At the same time, the world of obsession compulsion is also why I'll never be an ultralight backpacker. I respect the fact that if that's someone's interest then so be it. But personally I just can't get into trying to shave every little ounce off every little thing.

You get my vote rocklion!I have been storm bound with obsessive annal folks and was ready to bury him in the mountains!I think the question here is to make shure that who ever you chose as a partner for climbing,skiing or backpacking you need someone generally on the same page.ymmv

10:18 p.m. on March 29, 2010 (EDT)
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I wanted to reply to this thread, but when attempting to organize my thoughts on paper, realized there were many angles to the topic, each with it own list of attending details. Before I knew it the outline I jotted down to guide my writing was two pages long. At that point I realized my comments were too verbose, and no one would have enough free time to read it, not to mention ponder a response.

SoInsteadIJustPostedMyResponseAsAStreamOfConscious,Random lyEnteringOneThoughtAfterAnotherWithMinimumStructure.ButThisH adDrawBacksToo,TheLackOfOrderRemindedMeOfAttemptingToRetr ieveMyDownJacketFromMyPackWhenIWasDeleriousFromHypother mia.VeryConfusing.ThusIConcurOrderIsDesireable,AsIsSpeed.NowI PackExpressoToAidSpeed,ButContinueToGoAboutPackingInAStruct uredManner,SoIWillBeLessConfusedDiggingThroughMyKitNextTimeT heRiggorsOfTrekkingHaveMeAddleBrainedAndExhausted.
Ed

12:25 a.m. on March 31, 2010 (EDT)
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hah hah hah (:->) [grinning] I am amused at the responses, I think whomeworry may be a bit too anal (:->) and skimanjohn I can relate fer sure. (:->)

While I do take very careful care of my stuff and it seems to last forever, its just stuff and I mostly just stuff it, into a big single compartment pack. It doesn't seem to hurt it, it never cries out at least. But the point is, its just the stuff I take along to help me enjoy my time out in the woods and, folding it away carefully would be like folding tee shirts - wouldn't it??? I mean they work so well when you just pick one up out of the pile of freshly laundered clothes in the corner of my room, you know the pile of clean socks, underwear and tee shirts, besides it saves time and drawer space so I can put my "junk" in them. (:->)

Jim S

2:14 a.m. on March 31, 2010 (EDT)
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Jim:
I am whack, but not anal! My post was primarily for laughs. We camp mostly to have fun. If one is irritated by the pace of fellow campers doing the various things we do out on the trail, then perhaps use this as criteria when selecting pals for the next outings.

But I did mean to imply order sometimes is a good thing; regardless I generally pack with minimal order. My hypothermia story was real. When pushed to the very edge, one gets so addle brained it is hard to tell the difference between a poncho and ground cloth. I have also seen hikers so exhausted they were unable to find their cook kit, even though they were holding it in their hand. Thus if I may add my two cents: order is a personal issue, but becomes a necessity when group safety depends on it, or when the itinerary imposes extraordinary physical or environmental demands.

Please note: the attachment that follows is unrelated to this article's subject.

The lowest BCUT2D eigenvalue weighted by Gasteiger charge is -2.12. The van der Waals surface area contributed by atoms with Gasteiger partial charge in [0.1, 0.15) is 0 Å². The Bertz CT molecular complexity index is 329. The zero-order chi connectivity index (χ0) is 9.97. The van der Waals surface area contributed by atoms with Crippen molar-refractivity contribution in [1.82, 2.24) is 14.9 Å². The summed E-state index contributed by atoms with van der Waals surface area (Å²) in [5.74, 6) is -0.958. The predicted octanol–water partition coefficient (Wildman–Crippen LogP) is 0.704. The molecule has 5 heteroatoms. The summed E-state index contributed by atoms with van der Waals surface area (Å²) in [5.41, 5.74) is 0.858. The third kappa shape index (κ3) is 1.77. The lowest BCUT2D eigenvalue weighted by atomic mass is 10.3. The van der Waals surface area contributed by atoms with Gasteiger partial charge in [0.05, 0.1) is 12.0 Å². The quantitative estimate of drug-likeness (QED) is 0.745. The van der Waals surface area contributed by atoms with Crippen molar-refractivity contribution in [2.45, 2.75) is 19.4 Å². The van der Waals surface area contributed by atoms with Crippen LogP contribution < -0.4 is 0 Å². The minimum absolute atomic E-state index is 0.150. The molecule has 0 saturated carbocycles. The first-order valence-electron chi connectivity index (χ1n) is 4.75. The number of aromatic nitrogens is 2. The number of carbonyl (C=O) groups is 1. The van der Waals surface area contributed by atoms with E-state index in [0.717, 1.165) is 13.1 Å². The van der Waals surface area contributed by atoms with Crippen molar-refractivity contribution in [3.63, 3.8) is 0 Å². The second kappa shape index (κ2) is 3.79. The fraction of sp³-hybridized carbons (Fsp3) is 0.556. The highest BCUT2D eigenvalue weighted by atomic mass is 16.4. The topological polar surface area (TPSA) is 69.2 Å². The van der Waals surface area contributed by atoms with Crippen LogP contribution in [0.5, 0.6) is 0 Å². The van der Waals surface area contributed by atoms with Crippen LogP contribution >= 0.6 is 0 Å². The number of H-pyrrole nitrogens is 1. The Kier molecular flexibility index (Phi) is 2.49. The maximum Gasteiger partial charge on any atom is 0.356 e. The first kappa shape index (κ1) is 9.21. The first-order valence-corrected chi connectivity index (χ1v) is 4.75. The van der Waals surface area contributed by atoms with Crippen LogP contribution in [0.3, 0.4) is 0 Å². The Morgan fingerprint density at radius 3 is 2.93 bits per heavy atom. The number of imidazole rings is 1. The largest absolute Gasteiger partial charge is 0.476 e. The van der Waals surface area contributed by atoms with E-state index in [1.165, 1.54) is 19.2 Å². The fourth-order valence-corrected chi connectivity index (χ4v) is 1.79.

Ed

9:51 a.m. on March 31, 2010 (EDT)
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I didn't spend time reading all the posts, but to respond to your original post Jim, couldn't you have stayed warm by simply helping your friend pack up his stuff?


As far as all the other posts ( I just skimmed through). I agree with Rocklion completely.

2:12 p.m. on March 31, 2010 (EDT)
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im going to attempt a 220 mi hike shore to shore in Michigan this summer. im 65 and in good shape. ive been walking 2hrs a day for 15 mos. ive never backpacked any advice is welcome

7:11 p.m. on March 31, 2010 (EDT)
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Bobby Bruce:

Get a weighted pack incorporated into your walks, using the footwear you intend to employ.
Ed

10:12 p.m. on March 31, 2010 (EDT)
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Bobby,

There's a lot of good information here and at other forums. READ all you can. ASK questions, we will assist you. (:->) After all there are many very experienced people in this group, in fact it is top heavy with experts, all of whom have separate and distinct methods. I guess I want to say - there's a million ways of doing things wrong, and a dozen or so totally different ways of doing anything right.

I would say though, keep it light and simple. Do not start off with the thought "how much cool gear can I get into my pack?, instead start with "How little cool gear is just enough?"

Jim S

Whome? With less gear, organisation becomes much simpler. I carry very few individual items as I find it infuriating to not be able to find the right piece in a pile of stuff, much of which is unnecessary. Everything is either in the top pocket, or the main pocket of my pack, and when I set up my tent, the pack goes into the left side along with any "gear", with the flash lights and necessary items near the door on the left side, and all clothing items go on the right side. At that point the lighter goes into a right hand side coat pocket, and I collect all of the cooking gear into one pile and lay it out on one of those blown plastic grocery store food bags. BTW I carry my food in these bags too and use them to haul out my garbage or around my socks as vapor barriers.

When I pack, the sleeping bag and pillow go in first, then warm "camp clothes" then any misc, then food, water filter and cooking itms and then on top are rain shells and finally my foam pad strapped under the top pocket. Though I carry my food inside my pack and I leave my tooth paste etc in the top poket, I have NEVER had a bear or any other animal come after any of it.

Jim S